Ann-Christine is the founder of SapienterA, a Brussels-based nonprofit arts consultancy that advocates for equity in the arts. Ann-Christine holds a bachelor’s degree in design and metalsmithing from Loyola University Chicago; a certificate in Marketing, Communications, and Nonprofit Management from Northwestern University, Chicago; and a master’s in International Arts Management from Southern Methodist University and HEC Montréal. She completed the MMIAM in 2019, writing a thesis on Diversity, Equity, and Inclusion in dance academies before going on to obtain a certificate in cultural entrepreneurship from ICHEC in Brussels in 2022.
This interview is well-timed because the end of the year is ripe for reflection. The entrepreneurial journey is nothing like what I thought it would be. It’s cyclical and there is something about circling over the same ground that I’ve already walked that I find very trying, it can feel a bit like ‘Ok, what lesson have I missed?’ Entrepreneurship can also be a very solitary journey.
So, thanks so much for this chance to chat with you about what this past year of entrepreneurship has been like.
SapienterA is a portmanteau of ‘sapienter’–knowing–and ‘terra’. It’s earth- and body-based wisdom to address iniquity in our culture.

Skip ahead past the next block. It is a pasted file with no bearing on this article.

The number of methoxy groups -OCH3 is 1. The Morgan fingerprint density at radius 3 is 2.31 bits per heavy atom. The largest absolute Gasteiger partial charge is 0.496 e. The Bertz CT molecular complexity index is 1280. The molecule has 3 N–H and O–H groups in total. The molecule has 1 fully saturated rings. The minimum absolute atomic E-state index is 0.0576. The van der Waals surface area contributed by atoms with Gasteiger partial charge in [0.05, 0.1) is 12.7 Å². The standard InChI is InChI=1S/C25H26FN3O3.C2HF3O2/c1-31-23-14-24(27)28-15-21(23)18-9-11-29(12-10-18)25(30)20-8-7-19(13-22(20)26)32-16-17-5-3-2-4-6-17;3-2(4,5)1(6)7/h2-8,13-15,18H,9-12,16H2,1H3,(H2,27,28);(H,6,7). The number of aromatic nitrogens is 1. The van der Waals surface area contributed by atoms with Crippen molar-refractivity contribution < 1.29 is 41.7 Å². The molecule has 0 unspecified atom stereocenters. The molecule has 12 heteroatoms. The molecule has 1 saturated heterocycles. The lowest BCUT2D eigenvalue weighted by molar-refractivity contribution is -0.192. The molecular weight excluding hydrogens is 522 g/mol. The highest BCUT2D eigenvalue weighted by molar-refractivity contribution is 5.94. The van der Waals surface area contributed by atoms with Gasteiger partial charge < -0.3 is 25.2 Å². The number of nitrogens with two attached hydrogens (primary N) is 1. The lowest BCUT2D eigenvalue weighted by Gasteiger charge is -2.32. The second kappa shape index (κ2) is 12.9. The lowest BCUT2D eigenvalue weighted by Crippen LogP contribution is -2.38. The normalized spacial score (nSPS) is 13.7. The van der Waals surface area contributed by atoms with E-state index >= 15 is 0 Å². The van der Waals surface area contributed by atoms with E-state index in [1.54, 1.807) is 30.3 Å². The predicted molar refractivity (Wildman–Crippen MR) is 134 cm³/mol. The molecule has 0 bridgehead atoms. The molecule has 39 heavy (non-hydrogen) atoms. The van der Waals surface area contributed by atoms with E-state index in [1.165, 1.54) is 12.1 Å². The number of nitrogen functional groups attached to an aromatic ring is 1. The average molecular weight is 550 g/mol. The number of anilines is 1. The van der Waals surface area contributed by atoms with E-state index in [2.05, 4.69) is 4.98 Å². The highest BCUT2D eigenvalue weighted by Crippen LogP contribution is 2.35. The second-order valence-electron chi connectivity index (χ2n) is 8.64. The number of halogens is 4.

Well, let’s back up. Explain what your business is and what inspired you to begin.
SapienterA is a Brussels-based non-profit that works with recently immigrated people—primarily from the Global South—so that they can get back to their artistic practice as soon as possible. As we know, art can be healing, it can help make sense of a difficult migratory journey, and it can also help with integration into a new society. I also feel that this will improve Brussels’ arts sector, which allocates resources inequitably. The city appears open and welcoming but the arts industry can also be very self-focused and doors can remain obstinately closed. I am fortunate because I speak French, I have a master’s degree, and I have tools that some may not, and yet, those doors were or are still closed to me. I set out to bust them down, but I wanted to see how many people I could bring through those doors with me.
This journey began as we were coming out of the third Covid lockdown. At that time, I saw many art institutions in ‘CYA’—or ‘covering their bases’ to put it politely—mode and not fighting as hard for the survival of the artists as they were for themselves. That was an aha! moment for me. I asked myself, ‘Did I learn what I learned in the MMIAM program and did I focus on DEI to help arts organizations survive? Or…what am I going to use it for?’ This was the motivation for me to return to my initial reason for being part of the MMIAM program. Being an artist and a craftsperson myself, I wanted to be an advocate for the arts, but mostly for the artists.